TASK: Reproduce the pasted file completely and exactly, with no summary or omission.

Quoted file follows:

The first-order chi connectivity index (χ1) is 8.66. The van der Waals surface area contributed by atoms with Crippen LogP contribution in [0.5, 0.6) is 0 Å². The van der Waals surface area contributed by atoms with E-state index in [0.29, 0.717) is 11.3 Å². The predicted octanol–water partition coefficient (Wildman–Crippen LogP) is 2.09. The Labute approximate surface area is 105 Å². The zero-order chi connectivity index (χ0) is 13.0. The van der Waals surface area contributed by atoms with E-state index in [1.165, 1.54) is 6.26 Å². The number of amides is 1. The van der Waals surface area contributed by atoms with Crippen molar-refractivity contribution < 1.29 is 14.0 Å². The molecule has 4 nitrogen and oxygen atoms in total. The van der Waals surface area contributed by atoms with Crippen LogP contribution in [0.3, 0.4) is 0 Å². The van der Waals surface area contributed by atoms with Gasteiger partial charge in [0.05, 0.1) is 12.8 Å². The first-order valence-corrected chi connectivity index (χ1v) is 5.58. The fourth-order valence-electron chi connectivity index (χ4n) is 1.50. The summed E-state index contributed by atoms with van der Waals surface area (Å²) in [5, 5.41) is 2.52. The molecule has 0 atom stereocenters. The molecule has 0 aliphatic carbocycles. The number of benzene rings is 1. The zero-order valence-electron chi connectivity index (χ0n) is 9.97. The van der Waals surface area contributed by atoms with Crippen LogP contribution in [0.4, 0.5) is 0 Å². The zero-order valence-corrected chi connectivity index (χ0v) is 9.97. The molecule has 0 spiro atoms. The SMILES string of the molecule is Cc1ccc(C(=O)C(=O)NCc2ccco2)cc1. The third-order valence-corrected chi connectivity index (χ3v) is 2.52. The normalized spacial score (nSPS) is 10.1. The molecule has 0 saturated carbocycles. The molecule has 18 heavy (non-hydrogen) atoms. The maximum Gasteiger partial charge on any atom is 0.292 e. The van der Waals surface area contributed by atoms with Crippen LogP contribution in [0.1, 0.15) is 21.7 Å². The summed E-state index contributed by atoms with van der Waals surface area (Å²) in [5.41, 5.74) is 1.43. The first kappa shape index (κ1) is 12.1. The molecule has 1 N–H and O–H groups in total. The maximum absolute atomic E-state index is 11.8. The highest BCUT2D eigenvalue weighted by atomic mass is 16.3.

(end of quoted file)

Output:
The first-order chi connectivity index (χ1) is 8.66. The van der Waals surface area contributed by atoms with Crippen LogP contribution in [0.5, 0.6) is 0 Å². The van der Waals surface area contributed by atoms with E-state index in [0.29, 0.717) is 11.3 Å². The predicted octanol–water partition coefficient (Wildman–Crippen LogP) is 2.09. The Labute approximate surface area is 105 Å². The zero-order chi connectivity index (χ0) is 13.0. The van der Waals surface area contributed by atoms with E-state index in [1.165, 1.54) is 6.26 Å². The number of amides is 1. The van der Waals surface area contributed by atoms with Crippen molar-refractivity contribution < 1.29 is 14.0 Å². The molecule has 4 nitrogen and oxygen atoms in total. The van der Waals surface area contributed by atoms with Crippen LogP contribution in [0.3, 0.4) is 0 Å². The van der Waals surface area contributed by atoms with Gasteiger partial charge in [0.05, 0.1) is 12.8 Å². The first-order valence-corrected chi connectivity index (χ1v) is 5.58. The fourth-order valence-electron chi connectivity index (χ4n) is 1.50. The summed E-state index contributed by atoms with van der Waals surface area (Å²) in [5, 5.41) is 2.52. The molecule has 0 atom stereocenters. The molecule has 0 aliphatic carbocycles. The number of benzene rings is 1. The zero-order valence-electron chi connectivity index (χ0n) is 9.97. The van der Waals surface area contributed by atoms with Crippen LogP contribution in [0.4, 0.5) is 0 Å². The zero-order valence-corrected chi connectivity index (χ0v) is 9.97. The molecule has 0 spiro atoms. The SMILES string of the molecule is Cc1ccc(C(=O)C(=O)NCc2ccco2)cc1. The third-order valence-corrected chi connectivity index (χ3v) is 2.52. The normalized spacial score (nSPS) is 10.1. The molecule has 0 saturated carbocycles. The molecule has 18 heavy (non-hydrogen) atoms. The maximum Gasteiger partial charge on any atom is 0.292 e. The van der Waals surface area contributed by atoms with Crippen LogP contribution in [0.1, 0.15) is 21.7 Å². The summed E-state index contributed by atoms with van der Waals surface area (Å²) in [5.41, 5.74) is 1.43. The first kappa shape index (κ1) is 12.1. The molecule has 1 N–H and O–H groups in total. The maximum absolute atomic E-state index is 11.8. The highest BCUT2D eigenvalue weighted by atomic mass is 16.3.